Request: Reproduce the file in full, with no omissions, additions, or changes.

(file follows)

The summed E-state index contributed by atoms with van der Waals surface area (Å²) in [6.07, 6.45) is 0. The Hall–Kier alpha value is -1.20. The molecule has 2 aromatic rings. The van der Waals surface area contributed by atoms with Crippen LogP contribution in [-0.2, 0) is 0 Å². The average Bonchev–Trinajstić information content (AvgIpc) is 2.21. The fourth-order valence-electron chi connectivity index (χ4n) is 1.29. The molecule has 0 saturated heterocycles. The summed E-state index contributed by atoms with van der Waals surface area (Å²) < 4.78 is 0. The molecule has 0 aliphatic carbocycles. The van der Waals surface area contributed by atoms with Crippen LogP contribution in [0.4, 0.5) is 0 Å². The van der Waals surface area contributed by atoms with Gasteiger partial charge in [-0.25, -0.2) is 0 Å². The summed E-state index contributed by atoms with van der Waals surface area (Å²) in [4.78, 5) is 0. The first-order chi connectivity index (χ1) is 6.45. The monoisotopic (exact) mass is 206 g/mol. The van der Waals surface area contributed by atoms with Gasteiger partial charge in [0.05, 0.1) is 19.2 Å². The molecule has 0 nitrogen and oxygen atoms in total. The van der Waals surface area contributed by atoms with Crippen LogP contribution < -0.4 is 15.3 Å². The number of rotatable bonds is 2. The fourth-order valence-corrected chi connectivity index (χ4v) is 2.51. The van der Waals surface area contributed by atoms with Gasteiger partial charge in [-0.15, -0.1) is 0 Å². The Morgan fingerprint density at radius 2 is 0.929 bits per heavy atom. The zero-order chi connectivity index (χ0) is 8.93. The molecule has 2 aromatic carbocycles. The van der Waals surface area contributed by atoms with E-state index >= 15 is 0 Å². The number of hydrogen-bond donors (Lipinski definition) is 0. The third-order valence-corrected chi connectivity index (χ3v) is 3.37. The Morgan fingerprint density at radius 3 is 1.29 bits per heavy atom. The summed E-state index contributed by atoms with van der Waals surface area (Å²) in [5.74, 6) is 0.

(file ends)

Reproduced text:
The summed E-state index contributed by atoms with van der Waals surface area (Å²) in [6.07, 6.45) is 0. The Hall–Kier alpha value is -1.20. The molecule has 2 aromatic rings. The van der Waals surface area contributed by atoms with Crippen LogP contribution in [-0.2, 0) is 0 Å². The average Bonchev–Trinajstić information content (AvgIpc) is 2.21. The fourth-order valence-electron chi connectivity index (χ4n) is 1.29. The molecule has 0 saturated heterocycles. The summed E-state index contributed by atoms with van der Waals surface area (Å²) < 4.78 is 0. The molecule has 0 aliphatic carbocycles. The van der Waals surface area contributed by atoms with Crippen LogP contribution in [0.4, 0.5) is 0 Å². The van der Waals surface area contributed by atoms with Gasteiger partial charge in [-0.25, -0.2) is 0 Å². The summed E-state index contributed by atoms with van der Waals surface area (Å²) in [4.78, 5) is 0. The first-order chi connectivity index (χ1) is 6.45. The monoisotopic (exact) mass is 206 g/mol. The van der Waals surface area contributed by atoms with Gasteiger partial charge in [0.05, 0.1) is 19.2 Å². The molecule has 0 nitrogen and oxygen atoms in total. The van der Waals surface area contributed by atoms with Crippen LogP contribution < -0.4 is 15.3 Å². The number of rotatable bonds is 2. The fourth-order valence-corrected chi connectivity index (χ4v) is 2.51. The van der Waals surface area contributed by atoms with Gasteiger partial charge in [-0.15, -0.1) is 0 Å². The Morgan fingerprint density at radius 2 is 0.929 bits per heavy atom. The zero-order chi connectivity index (χ0) is 8.93. The molecule has 2 aromatic carbocycles. The van der Waals surface area contributed by atoms with E-state index >= 15 is 0 Å². The number of hydrogen-bond donors (Lipinski definition) is 0. The third-order valence-corrected chi connectivity index (χ3v) is 3.37. The Morgan fingerprint density at radius 3 is 1.29 bits per heavy atom. The summed E-state index contributed by atoms with van der Waals surface area (Å²) in [5.74, 6) is 0.